This week we look a little closely at our Artist of the Month – Shaam Pahapalkar – through a Question & Answer session focusing on his ‘Art’ and his ‘Inspirations’.
How would you describe your art practice?
Over time I have come to see art and life as one, as in, I have never been able to see life and work as two different things. I find everything around me merging with each other. Trees, rivers, people, machines, buildings, everything becomes art. Everything seems to be a matter of perception. I can say that when vision, experience and emotion find an expression through a medium, it becomes art and that the limit of expression is infinite.
Mediums too have been expanding and with it the possibility of finding newer expressions. It is natural that the medium and form of expression will also change. The amount of things to know and understand has increased. All these are challenges for the artist. We need to understand things more deeply. It becomes necessary to understand the life around us and the soil that nurtures it. I feel that I still have to learn many things. I still have to see and understand many things. Perhaps, only then will I be able to do something simpler.
Do you have any specific methods?
I cannot say that I have any specific method. When I practice landscapes, I like the brush to be wrapped in a thick quantity of color and use it all in a single stroke. For the next stroke a different mix of color. That’s why the canvas becomes thickly colored. In the medium of acrylic, thickness of the layer of colour is hardly perceptible, while in oils it is – and that is the way I like it. When I am working on a concept, the concept becomes more important and the strokes reside in the background. But, I do not like to become too technical with all these.
What are your favourite mediums to work with?
Every medium has its own charm. If an artist understands the nature of the medium, then he or she can use it to bring a powerful impact. Sometimes, a composition too may decide the choice of a particular medium. Where the medium of oils give a richness of technique and depth to the painting, the medium of acrylic immediately provides a sense of transparency. But to make it richer, one will need the help of a number of layers. However, today with shortage of time, artists work more with the medium of acrylic. There are many different and newer mediums to work with today with which I wish to explore.
What influences the work that you create?
I feel that a person’s childhood always remains with the person. The culture in which one is brought up directs one’s perception. My life began in a town that seemed more like a village. Surrounded by the beauty of mountains and rivers, Mandala is a religious place. My family and the people living there are simple and religious minded.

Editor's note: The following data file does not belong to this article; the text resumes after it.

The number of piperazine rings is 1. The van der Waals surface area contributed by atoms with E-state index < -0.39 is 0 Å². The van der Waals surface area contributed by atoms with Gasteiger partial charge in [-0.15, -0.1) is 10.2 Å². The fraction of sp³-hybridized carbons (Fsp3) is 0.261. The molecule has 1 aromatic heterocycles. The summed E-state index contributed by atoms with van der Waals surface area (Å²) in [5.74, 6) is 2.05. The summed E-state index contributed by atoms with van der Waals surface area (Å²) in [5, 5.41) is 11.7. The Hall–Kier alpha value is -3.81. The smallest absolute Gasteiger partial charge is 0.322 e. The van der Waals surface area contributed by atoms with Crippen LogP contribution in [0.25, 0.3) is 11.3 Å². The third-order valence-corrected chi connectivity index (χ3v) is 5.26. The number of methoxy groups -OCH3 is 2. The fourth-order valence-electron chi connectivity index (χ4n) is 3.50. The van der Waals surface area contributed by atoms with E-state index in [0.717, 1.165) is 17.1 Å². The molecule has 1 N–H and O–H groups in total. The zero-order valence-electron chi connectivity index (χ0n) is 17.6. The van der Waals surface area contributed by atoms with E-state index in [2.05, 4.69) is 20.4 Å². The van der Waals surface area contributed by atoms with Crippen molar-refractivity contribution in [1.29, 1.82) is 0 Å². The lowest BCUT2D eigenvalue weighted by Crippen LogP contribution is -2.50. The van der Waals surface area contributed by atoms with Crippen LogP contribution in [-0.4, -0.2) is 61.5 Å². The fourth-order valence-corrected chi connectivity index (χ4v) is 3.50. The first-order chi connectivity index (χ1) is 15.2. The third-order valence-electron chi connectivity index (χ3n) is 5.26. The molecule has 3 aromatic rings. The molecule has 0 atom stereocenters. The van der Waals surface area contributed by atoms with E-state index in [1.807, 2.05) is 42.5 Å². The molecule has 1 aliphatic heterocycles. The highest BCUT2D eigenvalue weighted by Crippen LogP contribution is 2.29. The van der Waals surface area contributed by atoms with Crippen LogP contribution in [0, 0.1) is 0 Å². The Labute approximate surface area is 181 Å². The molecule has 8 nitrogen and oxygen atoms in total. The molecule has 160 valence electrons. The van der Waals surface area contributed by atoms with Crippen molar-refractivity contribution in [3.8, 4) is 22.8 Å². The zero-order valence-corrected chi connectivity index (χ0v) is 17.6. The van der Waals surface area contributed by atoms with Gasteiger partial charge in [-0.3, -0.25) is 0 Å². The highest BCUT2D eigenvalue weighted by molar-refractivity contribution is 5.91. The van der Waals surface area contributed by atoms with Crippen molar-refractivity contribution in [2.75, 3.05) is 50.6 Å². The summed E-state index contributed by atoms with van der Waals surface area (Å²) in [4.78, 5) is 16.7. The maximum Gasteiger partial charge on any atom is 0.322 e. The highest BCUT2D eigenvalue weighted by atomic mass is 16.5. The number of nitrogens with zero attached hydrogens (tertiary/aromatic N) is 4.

I have passed my former years roaming in the surrounding jungle and sitting idle by the banks of the river in Khairagarh, a place where I began my education in art. From such simpler beginnings I shifted to cities like Mumbai and Delhi. The differences between smaller and bigger places have made a lasting impression on me. I had in front of me the difference in human values. In metros, all things around me were new and different.
I feel that we have a close relation with objects around us, there’s a story which we see or don’t see depending on our experience of the object. In this world there remains a desire to know the infinite, and at the same time there’s a much stronger desire to know the parts. Apart from painting, I have done a B.Sc. in Mathematics and have also learned music. Having done all this, I realize that every subject, at some point, converges.
I feel that in this hastily pacing life, we hardly have the leisure to see things around us. Or, even if we see, we do not intend to carry it in our hearts. Besides the life that we see, there’s another life that moves around it. I try to capture that.
Who and what inspires you artistically?
I have been born and brought up in a simple minded Maharashtrian family. My Father had been a theatre artist and my elder brother used to paint. Every festival inspired an environment for creative outbursts. My primary inspirations have been my father, mother and my elder brother. In my childhood I had seen them decorate idols at the Ganpati festival. I liked it a lot. And I use to create a small idol of Ganpati myself and then decorate it in some corner. Then in Khairagarh, my faculty S K Shrivastav, himself a great master at making portraits, understood my inklings and encouraged me further. As good fortune would have it, I was in Khairagarh where I met some good masters of music and dance and with whom I shared an intimate dialogue. I learnt many things from them. When I shifted to Ahmedabad, there too, I befriended many and they too have made an impression on me and my work.
Which artists have made an impact on how you work?
This is not so easy for me to answer, simply because the journey is long and we go through many experiences. There are things that we imbibe from our surroundings and there are things which we leave as they are. There are people with whom I find myself in convergence and there are some from whom I diverge. But I like artists that have remained purer, who have seen and inspected life closely and have painted so and have not painted simply for the sake of selling work.
In the works of Bhupendra Khakkar there is reflected a complete organisation of society. In the bold lines and portraits of F N Souza I find life, secluded from the circles of society. Works of Ramkinker Baij inspire innocence. In the way Van Gogh applies color, I see the truth of that person. What shall I say? To be so true and pure is extremely difficult. The installations of contemporary artists like Anish Kapur, Mithu Sen and Ranbir have also fascinated me.